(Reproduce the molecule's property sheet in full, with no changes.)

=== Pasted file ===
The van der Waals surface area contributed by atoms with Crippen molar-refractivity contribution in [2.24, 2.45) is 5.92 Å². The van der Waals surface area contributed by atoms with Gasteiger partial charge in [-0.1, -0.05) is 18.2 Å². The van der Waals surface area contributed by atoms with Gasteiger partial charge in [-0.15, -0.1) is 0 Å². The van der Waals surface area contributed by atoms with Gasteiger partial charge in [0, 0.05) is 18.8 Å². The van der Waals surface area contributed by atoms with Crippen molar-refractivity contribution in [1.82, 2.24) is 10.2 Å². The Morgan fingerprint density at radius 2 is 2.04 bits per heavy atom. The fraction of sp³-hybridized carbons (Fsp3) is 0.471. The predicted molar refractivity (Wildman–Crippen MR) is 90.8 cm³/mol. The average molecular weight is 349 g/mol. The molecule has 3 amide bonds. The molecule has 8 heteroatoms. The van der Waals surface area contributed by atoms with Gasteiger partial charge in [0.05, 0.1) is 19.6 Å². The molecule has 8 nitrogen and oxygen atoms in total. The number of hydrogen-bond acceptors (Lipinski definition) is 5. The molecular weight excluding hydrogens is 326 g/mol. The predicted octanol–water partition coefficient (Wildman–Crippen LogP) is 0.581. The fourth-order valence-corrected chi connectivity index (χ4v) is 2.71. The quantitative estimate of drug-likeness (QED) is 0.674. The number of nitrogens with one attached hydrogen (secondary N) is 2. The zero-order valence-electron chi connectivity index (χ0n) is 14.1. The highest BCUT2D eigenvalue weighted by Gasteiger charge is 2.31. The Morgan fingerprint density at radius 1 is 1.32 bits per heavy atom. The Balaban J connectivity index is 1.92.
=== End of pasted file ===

The van der Waals surface area contributed by atoms with Crippen molar-refractivity contribution in [2.24, 2.45) is 5.92 Å². The van der Waals surface area contributed by atoms with Gasteiger partial charge in [-0.1, -0.05) is 18.2 Å². The van der Waals surface area contributed by atoms with Gasteiger partial charge in [-0.15, -0.1) is 0 Å². The van der Waals surface area contributed by atoms with Gasteiger partial charge in [0, 0.05) is 18.8 Å². The van der Waals surface area contributed by atoms with Crippen molar-refractivity contribution in [1.82, 2.24) is 10.2 Å². The Morgan fingerprint density at radius 2 is 2.04 bits per heavy atom. The fraction of sp³-hybridized carbons (Fsp3) is 0.471. The predicted molar refractivity (Wildman–Crippen MR) is 90.8 cm³/mol. The average molecular weight is 349 g/mol. The molecule has 3 amide bonds. The molecule has 8 heteroatoms. The van der Waals surface area contributed by atoms with Gasteiger partial charge in [0.05, 0.1) is 19.6 Å². The molecule has 8 nitrogen and oxygen atoms in total. The number of hydrogen-bond acceptors (Lipinski definition) is 5. The molecular weight excluding hydrogens is 326 g/mol. The predicted octanol–water partition coefficient (Wildman–Crippen LogP) is 0.581. The fourth-order valence-corrected chi connectivity index (χ4v) is 2.71. The quantitative estimate of drug-likeness (QED) is 0.674. The number of nitrogens with one attached hydrogen (secondary N) is 2. The zero-order valence-electron chi connectivity index (χ0n) is 14.1. The highest BCUT2D eigenvalue weighted by Gasteiger charge is 2.31. The Morgan fingerprint density at radius 1 is 1.32 bits per heavy atom. The Balaban J connectivity index is 1.92.